Wednesday, May 2, 2012
By TONY EVANS
Wood River Valley residents may have something to say about development of a replacement airport, but they may have little to say about whether commercial regional jets fly in and out of Friedman Memorial Airport in Hailey.
Airport Manager Rick Baird paid a visit to the Bellevue City Council on Thursday to provide information to a crowd that had gathered to fight ratification of a letter to SkyWest airlines stating that the city would welcome a study to see if commercial regional jets could fly to Hailey.
The letter was drafted by the Friedman Memorial Airport Authority and delivered to the city by authority member Tom Bowman. However, Bowman withdrew the letter before the meeting when he was told by City Council Chair Dave Hattula that he should not expect it to be signed because the council needed more information about regional jets.
Baird took about an hour to explain that regional jets are the thing of the future – more reliable and perhaps less expensive in the long run, allowing for flights to and from the West Coast and Colorado. He said SkyWest’s Bombardier CRJ 700, which carries 70 passengers, twice the number as the SkyWest turbo-props currently in use, was test-landed at the airport about a month ago, indicating that air carriers could begin using the planes in the near future.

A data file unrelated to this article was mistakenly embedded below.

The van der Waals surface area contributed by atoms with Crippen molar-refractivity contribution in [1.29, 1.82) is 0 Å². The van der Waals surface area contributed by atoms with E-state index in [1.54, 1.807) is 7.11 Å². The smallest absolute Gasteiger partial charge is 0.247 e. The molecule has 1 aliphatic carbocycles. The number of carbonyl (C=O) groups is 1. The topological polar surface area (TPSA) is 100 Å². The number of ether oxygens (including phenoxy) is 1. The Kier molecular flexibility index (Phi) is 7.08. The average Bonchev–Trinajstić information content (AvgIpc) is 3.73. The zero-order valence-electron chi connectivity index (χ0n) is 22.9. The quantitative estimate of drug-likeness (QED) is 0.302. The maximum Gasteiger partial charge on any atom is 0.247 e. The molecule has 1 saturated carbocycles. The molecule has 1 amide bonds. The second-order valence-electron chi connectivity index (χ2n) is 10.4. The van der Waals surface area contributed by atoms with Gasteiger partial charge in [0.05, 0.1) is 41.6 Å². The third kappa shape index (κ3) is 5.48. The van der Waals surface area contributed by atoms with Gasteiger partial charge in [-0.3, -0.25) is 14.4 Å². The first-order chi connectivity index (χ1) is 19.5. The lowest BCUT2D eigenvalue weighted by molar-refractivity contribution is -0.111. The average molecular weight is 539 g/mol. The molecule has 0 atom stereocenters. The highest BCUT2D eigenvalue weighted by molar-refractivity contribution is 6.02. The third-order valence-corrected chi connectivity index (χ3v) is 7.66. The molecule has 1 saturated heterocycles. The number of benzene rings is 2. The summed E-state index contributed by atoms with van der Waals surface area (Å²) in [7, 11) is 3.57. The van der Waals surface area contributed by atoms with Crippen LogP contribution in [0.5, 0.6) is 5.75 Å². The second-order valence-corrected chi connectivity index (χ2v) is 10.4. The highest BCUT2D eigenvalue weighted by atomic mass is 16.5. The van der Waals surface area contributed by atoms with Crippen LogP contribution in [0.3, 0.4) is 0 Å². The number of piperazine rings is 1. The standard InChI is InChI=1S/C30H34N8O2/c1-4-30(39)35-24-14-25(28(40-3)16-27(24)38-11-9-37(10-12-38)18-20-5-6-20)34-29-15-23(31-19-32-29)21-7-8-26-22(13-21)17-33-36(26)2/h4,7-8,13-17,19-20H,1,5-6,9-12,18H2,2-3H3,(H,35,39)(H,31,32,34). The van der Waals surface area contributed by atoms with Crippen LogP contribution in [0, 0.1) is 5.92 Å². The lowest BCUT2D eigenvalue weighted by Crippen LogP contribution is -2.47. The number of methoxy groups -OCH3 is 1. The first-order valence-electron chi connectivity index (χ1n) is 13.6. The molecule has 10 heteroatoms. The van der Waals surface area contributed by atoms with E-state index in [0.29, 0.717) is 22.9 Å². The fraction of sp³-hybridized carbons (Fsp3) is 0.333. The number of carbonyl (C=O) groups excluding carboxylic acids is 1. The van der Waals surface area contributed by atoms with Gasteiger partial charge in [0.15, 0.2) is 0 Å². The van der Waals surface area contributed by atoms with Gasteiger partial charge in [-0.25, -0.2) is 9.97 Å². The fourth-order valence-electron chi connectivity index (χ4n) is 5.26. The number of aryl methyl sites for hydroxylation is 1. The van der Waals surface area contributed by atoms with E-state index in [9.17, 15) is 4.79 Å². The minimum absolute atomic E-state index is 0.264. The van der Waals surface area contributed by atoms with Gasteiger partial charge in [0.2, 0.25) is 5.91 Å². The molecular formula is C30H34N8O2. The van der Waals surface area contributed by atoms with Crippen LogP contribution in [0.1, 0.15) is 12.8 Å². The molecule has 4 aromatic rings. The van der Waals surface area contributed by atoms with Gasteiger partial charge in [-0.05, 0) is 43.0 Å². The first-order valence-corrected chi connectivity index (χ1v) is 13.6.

SkyWest broached the subject of adding regional jets to its Sun Valley operation during a meeting with the Airport Authority in November.
Baird said that if regional jets are restricted from flying here, the valley could lose commercial air service, a possibility the authority is charged with avoiding.
In any case, general aviation, including large private jets, will still have the run of the airport because in some respects they are in a class all their own.
“Private jets like the Global Express fly in already without a sterile runway [required for commercial traffic],” he said. “In the general aviation world, the pilot in command decides whether or not it is safe to land.”
Baird said the CRJ 700 jets are smaller than the Global Express aircraft.
Source: IDAHO MOUNTAIN EXPRESS